Storm Franklin named
Author: Press Office
09:41 (UTC) on Sun 20 Feb 2022
Storm Franklin has been named as the low-pressure system is expected to bring high winds during Sunday night and into Monday morning for much of the UK.
The latest storm follows on from a week in which Storm Dudley and Storm Eunice also impacted the UK, although wind gusts from Storm Franklin are expected to be lower than Eunice which triggered two Red Weather Warnings.
Northern areas of Northern Ireland are covered by an Amber Wind Warning that will be in force from early Monday morning. Within the Amber Warning area, winds could be in excess of 80mph in exposed coastal areas, but more widely between 60 and 70mph. Damage to buildings is possible, and there’s likely travel disruption.
The Met Office has named #StormFranklin— Met Office (@metoffice) February 20, 2022
The storm is forecast to bring strong winds and heavy rain to the UK on Sunday and Monday
The strongest winds will be in Northern Ireland where an Amber weather warning has been issued
Stay #WeatherAware ⚠️ pic.twitter.com/gOektUciFQ
An extended Yellow Warning for wind which covers much of the rest of the UK, except the northeast, has also been issued for Storm Franklin. Within the yellow warning area, wind gusts will be 65-75mph in coastal areas, and more widely 50-60mph further inland. The coasts of the northwest of England and the southwest of Scotland could see gusts of up to 75mph for a short period on Sunday night and early Monday morning.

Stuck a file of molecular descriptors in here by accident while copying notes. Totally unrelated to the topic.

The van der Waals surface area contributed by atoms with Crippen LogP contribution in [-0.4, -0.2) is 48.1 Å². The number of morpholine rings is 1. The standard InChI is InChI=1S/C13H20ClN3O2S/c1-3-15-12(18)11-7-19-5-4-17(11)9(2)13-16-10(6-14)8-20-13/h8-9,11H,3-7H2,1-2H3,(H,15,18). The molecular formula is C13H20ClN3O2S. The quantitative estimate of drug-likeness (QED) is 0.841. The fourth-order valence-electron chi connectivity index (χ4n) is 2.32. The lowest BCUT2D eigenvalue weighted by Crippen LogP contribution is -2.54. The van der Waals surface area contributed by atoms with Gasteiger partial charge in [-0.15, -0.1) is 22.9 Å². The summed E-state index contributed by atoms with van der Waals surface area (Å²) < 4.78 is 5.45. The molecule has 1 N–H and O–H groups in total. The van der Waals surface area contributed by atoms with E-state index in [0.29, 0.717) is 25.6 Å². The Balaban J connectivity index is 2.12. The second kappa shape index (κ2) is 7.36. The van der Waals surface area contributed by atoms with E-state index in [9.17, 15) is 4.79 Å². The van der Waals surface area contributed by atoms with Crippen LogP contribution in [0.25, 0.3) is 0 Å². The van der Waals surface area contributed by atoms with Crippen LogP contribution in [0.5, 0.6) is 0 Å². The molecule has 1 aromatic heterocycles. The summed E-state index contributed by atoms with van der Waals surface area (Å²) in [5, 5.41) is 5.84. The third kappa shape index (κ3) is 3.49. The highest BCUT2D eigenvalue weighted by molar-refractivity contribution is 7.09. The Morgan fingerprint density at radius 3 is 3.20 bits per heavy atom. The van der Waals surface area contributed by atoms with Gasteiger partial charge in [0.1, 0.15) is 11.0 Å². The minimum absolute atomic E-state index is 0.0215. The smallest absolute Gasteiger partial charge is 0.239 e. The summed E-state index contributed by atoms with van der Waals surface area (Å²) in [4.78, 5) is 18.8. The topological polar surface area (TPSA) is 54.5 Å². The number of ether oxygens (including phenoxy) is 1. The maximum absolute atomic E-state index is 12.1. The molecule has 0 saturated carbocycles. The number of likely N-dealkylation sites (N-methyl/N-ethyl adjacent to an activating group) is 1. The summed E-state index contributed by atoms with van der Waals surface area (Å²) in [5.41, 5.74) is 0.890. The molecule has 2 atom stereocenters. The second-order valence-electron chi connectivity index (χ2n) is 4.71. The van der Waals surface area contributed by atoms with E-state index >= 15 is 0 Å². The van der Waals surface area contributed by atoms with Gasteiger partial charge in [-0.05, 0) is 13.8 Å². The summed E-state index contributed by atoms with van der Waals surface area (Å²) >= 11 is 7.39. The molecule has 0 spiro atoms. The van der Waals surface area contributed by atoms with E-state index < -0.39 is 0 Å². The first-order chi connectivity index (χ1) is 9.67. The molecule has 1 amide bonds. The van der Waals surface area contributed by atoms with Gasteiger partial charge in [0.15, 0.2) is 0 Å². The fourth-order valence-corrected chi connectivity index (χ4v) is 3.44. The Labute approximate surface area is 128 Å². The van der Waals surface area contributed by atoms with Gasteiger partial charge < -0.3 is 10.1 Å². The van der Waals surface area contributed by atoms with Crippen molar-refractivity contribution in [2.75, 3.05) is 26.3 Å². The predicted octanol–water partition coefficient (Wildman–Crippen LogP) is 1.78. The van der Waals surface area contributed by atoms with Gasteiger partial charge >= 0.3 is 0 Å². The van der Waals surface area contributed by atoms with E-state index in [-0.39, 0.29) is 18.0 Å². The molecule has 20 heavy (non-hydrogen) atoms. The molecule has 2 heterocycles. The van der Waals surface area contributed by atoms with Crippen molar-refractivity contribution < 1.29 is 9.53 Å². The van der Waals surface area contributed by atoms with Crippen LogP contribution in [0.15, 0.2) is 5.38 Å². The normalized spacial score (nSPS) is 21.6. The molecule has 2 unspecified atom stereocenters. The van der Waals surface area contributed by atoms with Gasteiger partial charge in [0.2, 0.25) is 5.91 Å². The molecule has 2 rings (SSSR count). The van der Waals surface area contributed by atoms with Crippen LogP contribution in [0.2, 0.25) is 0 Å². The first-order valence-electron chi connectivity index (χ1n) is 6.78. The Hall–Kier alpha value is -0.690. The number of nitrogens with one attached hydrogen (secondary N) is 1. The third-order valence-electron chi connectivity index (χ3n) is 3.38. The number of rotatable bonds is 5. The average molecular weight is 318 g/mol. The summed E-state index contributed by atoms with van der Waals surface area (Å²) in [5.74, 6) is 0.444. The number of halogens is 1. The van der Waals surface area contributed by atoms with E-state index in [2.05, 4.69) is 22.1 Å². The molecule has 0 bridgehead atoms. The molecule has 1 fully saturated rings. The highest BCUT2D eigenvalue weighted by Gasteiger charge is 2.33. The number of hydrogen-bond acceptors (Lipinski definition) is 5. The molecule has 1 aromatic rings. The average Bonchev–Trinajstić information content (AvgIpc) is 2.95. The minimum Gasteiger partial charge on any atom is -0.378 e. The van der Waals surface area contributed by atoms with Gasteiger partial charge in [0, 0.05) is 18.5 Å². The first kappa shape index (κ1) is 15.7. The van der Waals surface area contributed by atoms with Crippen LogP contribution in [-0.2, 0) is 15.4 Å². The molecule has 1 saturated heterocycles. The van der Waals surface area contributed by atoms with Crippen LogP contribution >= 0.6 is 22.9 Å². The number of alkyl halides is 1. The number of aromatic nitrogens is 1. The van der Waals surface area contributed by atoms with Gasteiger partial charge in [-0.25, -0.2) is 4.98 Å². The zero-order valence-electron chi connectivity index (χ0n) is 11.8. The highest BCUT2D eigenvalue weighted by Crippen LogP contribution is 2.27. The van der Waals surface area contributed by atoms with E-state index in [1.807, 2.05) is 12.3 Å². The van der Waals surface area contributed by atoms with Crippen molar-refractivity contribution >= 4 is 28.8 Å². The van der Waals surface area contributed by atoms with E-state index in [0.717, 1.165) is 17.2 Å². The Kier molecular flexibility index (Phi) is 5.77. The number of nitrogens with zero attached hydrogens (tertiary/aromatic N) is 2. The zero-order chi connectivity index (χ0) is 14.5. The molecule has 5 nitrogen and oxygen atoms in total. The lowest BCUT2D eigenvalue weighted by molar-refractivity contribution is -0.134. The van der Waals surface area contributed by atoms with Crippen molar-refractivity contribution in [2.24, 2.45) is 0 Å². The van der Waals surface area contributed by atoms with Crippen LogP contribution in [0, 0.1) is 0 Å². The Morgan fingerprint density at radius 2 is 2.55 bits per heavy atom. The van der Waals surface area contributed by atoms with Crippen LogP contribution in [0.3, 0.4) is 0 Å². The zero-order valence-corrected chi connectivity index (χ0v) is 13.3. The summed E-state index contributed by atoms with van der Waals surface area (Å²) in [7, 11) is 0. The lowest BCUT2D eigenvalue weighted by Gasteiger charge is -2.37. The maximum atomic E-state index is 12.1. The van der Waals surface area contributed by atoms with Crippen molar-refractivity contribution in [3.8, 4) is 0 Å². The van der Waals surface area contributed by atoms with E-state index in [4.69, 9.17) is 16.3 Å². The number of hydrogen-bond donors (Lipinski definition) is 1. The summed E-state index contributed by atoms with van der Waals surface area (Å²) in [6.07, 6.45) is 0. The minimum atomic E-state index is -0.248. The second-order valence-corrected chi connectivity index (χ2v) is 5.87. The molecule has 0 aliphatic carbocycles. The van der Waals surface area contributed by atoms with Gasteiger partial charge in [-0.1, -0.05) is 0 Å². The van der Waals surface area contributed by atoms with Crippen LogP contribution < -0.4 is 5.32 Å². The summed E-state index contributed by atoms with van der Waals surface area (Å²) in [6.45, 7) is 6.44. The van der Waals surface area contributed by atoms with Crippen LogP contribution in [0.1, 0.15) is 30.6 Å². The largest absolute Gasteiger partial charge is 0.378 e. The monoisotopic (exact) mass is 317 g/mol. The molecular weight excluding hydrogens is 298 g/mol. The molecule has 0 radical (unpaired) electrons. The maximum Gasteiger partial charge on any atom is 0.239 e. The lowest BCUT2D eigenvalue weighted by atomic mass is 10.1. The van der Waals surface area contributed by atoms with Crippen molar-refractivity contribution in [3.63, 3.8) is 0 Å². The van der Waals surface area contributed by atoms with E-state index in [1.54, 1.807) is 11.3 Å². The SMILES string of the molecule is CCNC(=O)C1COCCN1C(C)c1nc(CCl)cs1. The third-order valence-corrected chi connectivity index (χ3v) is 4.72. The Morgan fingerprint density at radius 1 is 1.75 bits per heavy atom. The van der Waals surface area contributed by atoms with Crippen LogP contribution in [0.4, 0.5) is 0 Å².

The centre of Storm Franklin will track eastwards over the north of Scotland from early Monday morning, with the highest winds expected on the southern flank of the system. The centre of Storm Franklin will clear into the North Sea on Monday morning, although high winds will continue to be felt for most through Monday, as is reflected in the Yellow Weather Warning.
Met Office Chief Meteorologist Andy Page said: “Following the significant impacts of Storm Eunice on Friday, Storm Franklin will bring further high winds for many late on Sunday and into Monday, although not on the same scale as Eunice.
“Coastal areas of Northern Ireland, especially on that north coast, will get the strongest wind gusts, which could be around 80mph in a few places. Amber and Yellow Wind Warnings have been issued, and people should remain cautious ahead of the system that will bring 50-60mph wind gusts for much of the UK from late on Sunday and through Monday.”
A Yellow Weather Warning is also in force in the northwest of England, with heavy rain expected through much of Sunday.
Some associated snow is possible for many in Scotland and the north of England late on Sunday and into Monday. The highest accumulations will be in the high ground, adding to existing lying snow in many of these areas, although snow is also possible in some lower ground in the north.
RAC Breakdown Spokesman Rod Dennis said: “Drivers will be glad to see the back of Storm Eunice but it looks like conditions on the roads will remain challenging right through the weekend. With winds still strong and gusty, it’s important drivers don’t take any chances, so we urge them to slow down and leave plenty of space between themselves and the vehicle in front.
“It’s not just strong winds that they’ll need to contend with – on Sunday intense rainfall becomes a feature making driving arduous. If conditions get particularly bad again, people should consider postponing their journeys, and for those who have to drive, it’s vital they keep their wits about them at all times.”
People are advised to check their local resilience authorities for ongoing safety advice around travel and preparations.
For more information on how to prepare for severe weather, please visit our WeatherReady advice.
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